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This is a conceptual question, but I have included a sample set of facts to set the stage:

  • Bank loans $200k to Individual A to purchase home.
  • Individual A pays the loan down by $20k, but eventually defaults.
  • Bank repossesses home, which is now worth $100k and cancels the remainder of Individual A's $180k debt.

One potential tax consequence is that Individual A may report a net loss of $20k because the amount realized is the quantity of the outstanding debt ($180k), and the basis would be $200k.

Another potential consequence is that Individual A must report a gain of $80k because the bank has canceled that quantity of Individual A's debt.

I believe that the former is technically correct, but that answer seems inconsistent with the positive economic result of the transaction. Any help understanding this apparent inconsistency would be much appreciated.

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  • Please add a tag for the tax jurisdiction to the question.
    – Barmar
    Commented May 3 at 21:08

2 Answers 2

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If this is the person’s primary place of residence, there are no capital gains tax implications because the family home is not taxable.

If this is not the person’s primary place of residence, they have suffered a capital gains tax loss of $100,000 (property bought for $200,000 and realised for $100,000). Capital losses can only be applied against capital gains, not income so, unless the person has also made a gain somewhere else (shares, bonds, other properties etc.) they cannot reduce their tax liability. The good news is that this loss can be carried forward to offset future capital gains.

Either way, they have a revenue gain of $80,000 ($180,000 loan of which $80,000 is forgiven after the bank gets the $100,000 from the sale). That said, it would not be normal in Australia for the bank to forgive the debt and this would be due and payable. The bank is likely to enter a repayment agreement, but if that can’t be done, here comes personal bankruptcy.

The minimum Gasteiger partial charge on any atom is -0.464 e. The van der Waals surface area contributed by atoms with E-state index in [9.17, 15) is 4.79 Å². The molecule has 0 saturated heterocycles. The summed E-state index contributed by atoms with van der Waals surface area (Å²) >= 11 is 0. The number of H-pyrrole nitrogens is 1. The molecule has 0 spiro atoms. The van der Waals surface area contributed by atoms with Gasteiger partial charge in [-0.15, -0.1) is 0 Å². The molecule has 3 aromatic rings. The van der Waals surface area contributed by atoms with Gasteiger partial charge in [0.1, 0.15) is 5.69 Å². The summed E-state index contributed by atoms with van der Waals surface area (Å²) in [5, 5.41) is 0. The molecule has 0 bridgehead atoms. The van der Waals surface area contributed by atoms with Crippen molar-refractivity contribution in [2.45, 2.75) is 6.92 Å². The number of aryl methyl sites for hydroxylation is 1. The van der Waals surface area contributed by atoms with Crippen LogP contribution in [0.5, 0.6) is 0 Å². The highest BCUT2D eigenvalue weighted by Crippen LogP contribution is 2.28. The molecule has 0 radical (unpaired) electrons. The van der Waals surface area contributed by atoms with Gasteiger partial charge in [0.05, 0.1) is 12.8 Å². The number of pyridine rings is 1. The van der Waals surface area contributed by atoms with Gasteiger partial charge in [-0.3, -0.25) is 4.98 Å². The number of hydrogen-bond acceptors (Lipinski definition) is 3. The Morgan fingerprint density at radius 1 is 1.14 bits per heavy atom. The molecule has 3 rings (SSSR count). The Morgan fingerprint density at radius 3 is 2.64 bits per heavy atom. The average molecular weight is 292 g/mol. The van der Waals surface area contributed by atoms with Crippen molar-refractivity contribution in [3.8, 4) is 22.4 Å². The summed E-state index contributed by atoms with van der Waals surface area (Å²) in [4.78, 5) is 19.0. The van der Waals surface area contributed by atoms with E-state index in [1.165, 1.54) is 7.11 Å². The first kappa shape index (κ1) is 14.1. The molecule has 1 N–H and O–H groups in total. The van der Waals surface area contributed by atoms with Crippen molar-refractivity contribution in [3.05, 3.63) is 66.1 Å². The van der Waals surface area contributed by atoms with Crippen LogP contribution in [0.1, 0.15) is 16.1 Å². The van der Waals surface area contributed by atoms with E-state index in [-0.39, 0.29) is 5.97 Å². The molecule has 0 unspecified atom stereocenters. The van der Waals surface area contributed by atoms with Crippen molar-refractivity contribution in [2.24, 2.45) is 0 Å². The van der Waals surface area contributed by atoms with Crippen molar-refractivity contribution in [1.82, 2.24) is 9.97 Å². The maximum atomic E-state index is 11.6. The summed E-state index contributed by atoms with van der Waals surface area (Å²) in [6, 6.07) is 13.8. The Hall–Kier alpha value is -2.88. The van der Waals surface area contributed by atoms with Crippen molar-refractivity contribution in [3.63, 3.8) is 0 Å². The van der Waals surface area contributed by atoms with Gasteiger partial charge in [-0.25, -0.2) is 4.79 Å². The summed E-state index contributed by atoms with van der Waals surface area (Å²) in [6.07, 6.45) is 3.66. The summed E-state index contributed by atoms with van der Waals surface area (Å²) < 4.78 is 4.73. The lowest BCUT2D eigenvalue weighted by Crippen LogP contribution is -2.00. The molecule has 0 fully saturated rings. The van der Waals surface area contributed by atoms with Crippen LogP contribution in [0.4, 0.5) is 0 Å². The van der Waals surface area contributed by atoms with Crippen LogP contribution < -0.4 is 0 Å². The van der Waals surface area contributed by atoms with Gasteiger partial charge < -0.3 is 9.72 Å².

If this is their home, this is not assessable income. If it’s an investment then it is subject to income tax in the current year.

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IRS Tax Topic 431, Canceled debt – Is it taxable or not?

In general, if your debt is canceled, forgiven, or discharged for less than the amount owed, the amount of the canceled debt is taxable. If taxable, you must report the canceled debt on your tax return for the year in which the cancellation occurred.

Caution: If your debt is secured by property, and the creditor takes that property in full or partial satisfaction of your debt, you are treated as having sold that property to the creditor. The tax treatment of the deemed sale depends on whether you were personally liable for the debt (recourse debt) or not personally liable for the debt (nonrecourse debt).

For recourse debt, your amount realized on the sale is the fair market value (FMV) of the property. The difference between FMV and your adjusted basis (usually your cost) will be a gain or loss on the disposition of the property. Your ordinary income from the cancellation of the debt is the amount by which the discharged debt exceeds the FMV of the property. Include this cancellation of debt in gross income unless an exception or exclusion, discussed below, applies.

For nonrecourse debt, your amount realized is the entire amount of the nonrecourse debt, plus the amount of cash and the FMV of any non-cash property you received. You will not have ordinary income resulting from debt cancellation.

Most (but not all) mortgages are recourse debt, meaning they can go after your other assets. Thus, in the example, you have taxable ordinary income of $80k. The loss on the sale of your personal home is not deductible.

If you had a rare non-recourse mortgage, your basis would be $200k, a cancellation of $180k of debt, and therefore a capital loss of $20k.

As you can see, both cases can happen.

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  • Thank you for the thorough answer.
    – user56567
    Commented May 3 at 5:19
  • Home mortgages for primary residence are non-recourse in 12 states: Alaska, Arizona, California, Connecticut, Idaho, Minnesota, North Carolina, North Dakota, Oregon, Texas, Utah and Washington. Basically all of the west coast, and some others. Given that both California and Texas are in the list, it should give a pretty large portion of the overall loans in the US.
    – littleadv
    Commented May 3 at 5:37
  • The misses an important point: Discharge of indebtedness income isn't taxable to the extent that the discharged debt exceeds the taxpayer's net worth (i.e. that the taxpayer is insolvent). answerconnect.cch.com/topic/5762b86e7c6b1000871890b11c2ac4f102/… This is often the case (at least partially) in a recourse debt foreclosure situation. Few people who are foreclosed upon have more than about $20,000 of personal property, most have only minimal financial assets, and many people who are foreclosed upon have other debts for credit cards, student loans, health care, etc.
    – ohwilleke
    Commented May 3 at 21:50

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